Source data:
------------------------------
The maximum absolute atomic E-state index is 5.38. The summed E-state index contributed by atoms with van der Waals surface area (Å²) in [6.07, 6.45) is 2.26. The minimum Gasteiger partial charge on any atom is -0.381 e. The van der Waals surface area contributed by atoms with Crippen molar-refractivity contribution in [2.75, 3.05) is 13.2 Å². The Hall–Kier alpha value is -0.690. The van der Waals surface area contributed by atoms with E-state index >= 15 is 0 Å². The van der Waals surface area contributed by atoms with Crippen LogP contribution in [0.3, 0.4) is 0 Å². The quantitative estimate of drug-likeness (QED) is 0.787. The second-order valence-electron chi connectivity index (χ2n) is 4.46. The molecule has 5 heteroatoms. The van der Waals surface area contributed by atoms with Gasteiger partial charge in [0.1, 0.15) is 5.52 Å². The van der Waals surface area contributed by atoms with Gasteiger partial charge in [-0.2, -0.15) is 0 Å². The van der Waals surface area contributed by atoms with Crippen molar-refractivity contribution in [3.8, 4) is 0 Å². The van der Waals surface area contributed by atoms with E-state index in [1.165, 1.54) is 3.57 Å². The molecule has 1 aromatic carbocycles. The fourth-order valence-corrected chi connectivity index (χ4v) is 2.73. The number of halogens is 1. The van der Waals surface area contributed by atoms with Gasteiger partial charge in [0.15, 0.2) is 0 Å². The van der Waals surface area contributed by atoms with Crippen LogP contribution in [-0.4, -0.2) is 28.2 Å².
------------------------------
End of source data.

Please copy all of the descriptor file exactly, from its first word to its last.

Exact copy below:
The maximum absolute atomic E-state index is 5.38. The summed E-state index contributed by atoms with van der Waals surface area (Å²) in [6.07, 6.45) is 2.26. The minimum Gasteiger partial charge on any atom is -0.381 e. The van der Waals surface area contributed by atoms with Crippen molar-refractivity contribution in [2.75, 3.05) is 13.2 Å². The Hall–Kier alpha value is -0.690. The van der Waals surface area contributed by atoms with E-state index >= 15 is 0 Å². The van der Waals surface area contributed by atoms with Crippen LogP contribution in [0.3, 0.4) is 0 Å². The quantitative estimate of drug-likeness (QED) is 0.787. The second-order valence-electron chi connectivity index (χ2n) is 4.46. The molecule has 5 heteroatoms. The van der Waals surface area contributed by atoms with Gasteiger partial charge in [0.1, 0.15) is 5.52 Å². The van der Waals surface area contributed by atoms with Gasteiger partial charge in [-0.2, -0.15) is 0 Å². The van der Waals surface area contributed by atoms with Crippen molar-refractivity contribution in [3.8, 4) is 0 Å². The van der Waals surface area contributed by atoms with E-state index in [1.165, 1.54) is 3.57 Å². The molecule has 1 aromatic carbocycles. The fourth-order valence-corrected chi connectivity index (χ4v) is 2.73. The number of halogens is 1. The van der Waals surface area contributed by atoms with Gasteiger partial charge in [0.15, 0.2) is 0 Å². The van der Waals surface area contributed by atoms with Crippen LogP contribution in [-0.4, -0.2) is 28.2 Å².